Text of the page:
Social Media: Our Agile Methodology

June 18, 2018
Categories: Instagram

We get it. As a social media marketer today, you don’t have a job. You have jobs. You wear a lot of hats and fill a bunch of roles within your company. Customer care? Check. Community management? Check. Customer acquisition, content production, amplification, and measurement? We’re barely scratching the surface.

Still, even superheroes need systems. Keeping up with traditional time and work management processes isn’t going to cut it for an ever-evolving and adapting team. You need to plan content efficiently, balance short and long-term initiatives, estimate available resources, and test campaigns that achieve the greatest return on your investment. From our experience, there’s a smart way to accomplish this.

Enter, Agile.

Social media requires coordination by people all over the organization:
While you sit in on big quarterly goal meetings for your company, you sometimes feel like different departments are on completely different pages, or don’t realize what is going on in other departments.
Social media platforms keep changing, and so must the strategy:
With the rapid change of social platforms, their capabilities, and the role they play in your consumers’ lives, it’s become harder to keep up. Things may pivot so quickly that your programs set at the beginning of the year will most likely become irrelevant by the end of the year.

Feedback is not a weekly part of your team’s process:
You and your team don’t have a system in place to actively discuss what worked and what didn’t work in your strategy on a week-to-week basis. Things get forgotten or overlooked in big quarterly meetings.
We ran into these challenges all the time. Three years ago, we discovered Agile and have been using it ever since.

Agile has been traditionally used as a work management system for programmers and product managers, but has been gaining popularity in a variety of roles and industries.In Agile marketing, the original values have been translated for communications environment. Agile values smaller cycles of work in the form of sprints (anywhere from 1-3 weeks) to react to changes faster. You can plan for an entire year of Instagram posts, but if you learn one of your formats performs best in the first six weeks, would you stick to that schedule?

Agile methodology forces you to plan exactly what you need to do in smaller increments of time so you can execute your plan with realistic bandwidth. Agile values testing and data over opinions and conventions, and frequent experimentation versus planning large and expensive campaigns.  In Agile marketing, collaboration is key and individual ideas are more important than a one-size-fits-all approach. The last sentence you will hear in an Agile setting is “this is the way we’ve always done it before.”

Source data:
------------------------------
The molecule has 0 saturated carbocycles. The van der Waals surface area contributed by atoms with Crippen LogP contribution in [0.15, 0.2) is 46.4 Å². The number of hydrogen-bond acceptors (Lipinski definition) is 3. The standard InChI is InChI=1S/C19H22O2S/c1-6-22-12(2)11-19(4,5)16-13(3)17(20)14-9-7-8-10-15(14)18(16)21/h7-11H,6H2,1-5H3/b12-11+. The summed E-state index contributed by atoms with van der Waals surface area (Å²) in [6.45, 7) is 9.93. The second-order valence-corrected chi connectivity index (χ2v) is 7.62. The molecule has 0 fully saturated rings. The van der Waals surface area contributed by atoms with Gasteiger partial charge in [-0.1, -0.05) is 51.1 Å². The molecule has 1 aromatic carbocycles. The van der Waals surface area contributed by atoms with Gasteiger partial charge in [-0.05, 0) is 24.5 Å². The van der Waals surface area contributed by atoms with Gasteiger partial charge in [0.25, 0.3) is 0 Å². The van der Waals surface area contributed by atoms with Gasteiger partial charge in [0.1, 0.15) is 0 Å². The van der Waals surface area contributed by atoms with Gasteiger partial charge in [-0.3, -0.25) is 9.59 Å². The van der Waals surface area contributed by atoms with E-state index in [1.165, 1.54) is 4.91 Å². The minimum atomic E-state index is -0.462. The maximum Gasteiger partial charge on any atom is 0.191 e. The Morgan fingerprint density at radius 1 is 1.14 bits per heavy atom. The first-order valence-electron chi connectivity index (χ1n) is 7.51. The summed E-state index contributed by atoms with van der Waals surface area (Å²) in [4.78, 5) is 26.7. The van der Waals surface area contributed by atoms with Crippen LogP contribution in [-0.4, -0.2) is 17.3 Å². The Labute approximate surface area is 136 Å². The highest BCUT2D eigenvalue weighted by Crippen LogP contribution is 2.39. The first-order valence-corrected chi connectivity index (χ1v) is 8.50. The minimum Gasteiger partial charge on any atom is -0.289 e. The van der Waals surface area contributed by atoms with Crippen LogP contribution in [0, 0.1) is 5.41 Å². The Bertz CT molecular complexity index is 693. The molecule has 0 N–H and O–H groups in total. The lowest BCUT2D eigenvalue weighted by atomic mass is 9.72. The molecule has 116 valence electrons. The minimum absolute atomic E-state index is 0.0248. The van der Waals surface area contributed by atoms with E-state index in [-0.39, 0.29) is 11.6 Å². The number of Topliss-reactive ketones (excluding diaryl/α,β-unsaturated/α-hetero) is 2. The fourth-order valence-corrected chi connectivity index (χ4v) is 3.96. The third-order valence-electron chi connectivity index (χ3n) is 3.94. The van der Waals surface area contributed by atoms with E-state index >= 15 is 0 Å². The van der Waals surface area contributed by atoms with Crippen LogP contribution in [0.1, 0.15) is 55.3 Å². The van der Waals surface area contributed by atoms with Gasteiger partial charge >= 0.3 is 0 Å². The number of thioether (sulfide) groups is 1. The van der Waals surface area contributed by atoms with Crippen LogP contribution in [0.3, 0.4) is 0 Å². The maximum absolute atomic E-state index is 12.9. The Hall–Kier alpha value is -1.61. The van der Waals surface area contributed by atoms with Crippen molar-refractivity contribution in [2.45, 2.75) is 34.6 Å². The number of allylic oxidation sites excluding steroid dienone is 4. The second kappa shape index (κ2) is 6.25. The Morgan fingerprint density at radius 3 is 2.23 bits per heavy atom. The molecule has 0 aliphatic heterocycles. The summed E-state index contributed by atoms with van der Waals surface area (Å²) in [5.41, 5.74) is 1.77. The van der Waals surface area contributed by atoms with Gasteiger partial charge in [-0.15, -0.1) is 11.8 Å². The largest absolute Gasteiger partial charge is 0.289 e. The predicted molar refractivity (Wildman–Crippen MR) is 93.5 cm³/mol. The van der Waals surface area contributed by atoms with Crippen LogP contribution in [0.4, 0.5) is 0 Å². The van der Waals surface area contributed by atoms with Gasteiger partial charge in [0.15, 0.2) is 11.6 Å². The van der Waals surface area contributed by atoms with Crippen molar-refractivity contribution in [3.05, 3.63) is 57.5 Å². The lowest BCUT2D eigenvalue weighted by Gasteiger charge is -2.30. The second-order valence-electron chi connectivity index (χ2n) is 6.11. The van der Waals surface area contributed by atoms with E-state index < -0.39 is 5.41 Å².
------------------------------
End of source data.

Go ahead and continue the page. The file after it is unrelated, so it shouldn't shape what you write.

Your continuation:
The social media marketing landscape is poised for constant change; Agile can help your team test, learn, and iterate plans with greater speed and insight.

Frankly, it’s also a lot of fun. In Agile ceremonies, everyone within the company is encouraged and empowered to gain feedback, ask for help, and be completely transparent with their tasks at hand so that help can be offered when necessary. With these touch points between departments every few weeks, you will be able to bring together ideas from across the organization to make stronger content while keeping everyone on the same page.

Agile has revolutionized the way that tens of thousands of organizations work, and it could help yours, too. Let’s get started.

In Agile, everything revolves around a Sprint cycle, a time-boxed set of activities tracked to a specific set of goals. A Sprint can last anywhere from 1-4 weeks, and serves as a shorter check-in time to make sure that your team is on the right track to hit bigger quarterly or yearly goals. The length of your Sprint cycle depends largely on the size of your company, business model, and marketing funnel. If it makes sense for your team to be on multiple Sprints, this is also an option.

For example, if your marketing team starts their Sprints on the first week of every month, your social media team starts on the second week, and the business development team starts on the third week, you will always have a different set of ceremonies to attend at the ends of the Sprints.

The roles within Agile have been set up in a way that favors tech and development teams. We’ve interpreted the different roles to fit to our social media marketing agency while keeping in mind other potential marketers.

Your development team are those who have a direct hand in all of the work that your team produces during a Sprint. They are behind the strategy, production, and implementation of campaigns that work towards those goals set for the year. In a social media marketing context this could mean a community manager, media buyer/analyst, designer, and strategist all participate. In smaller team settings, one generalist marketer could wear all of those hats. In an agency setting, you’d include the client lead and core producers for the account.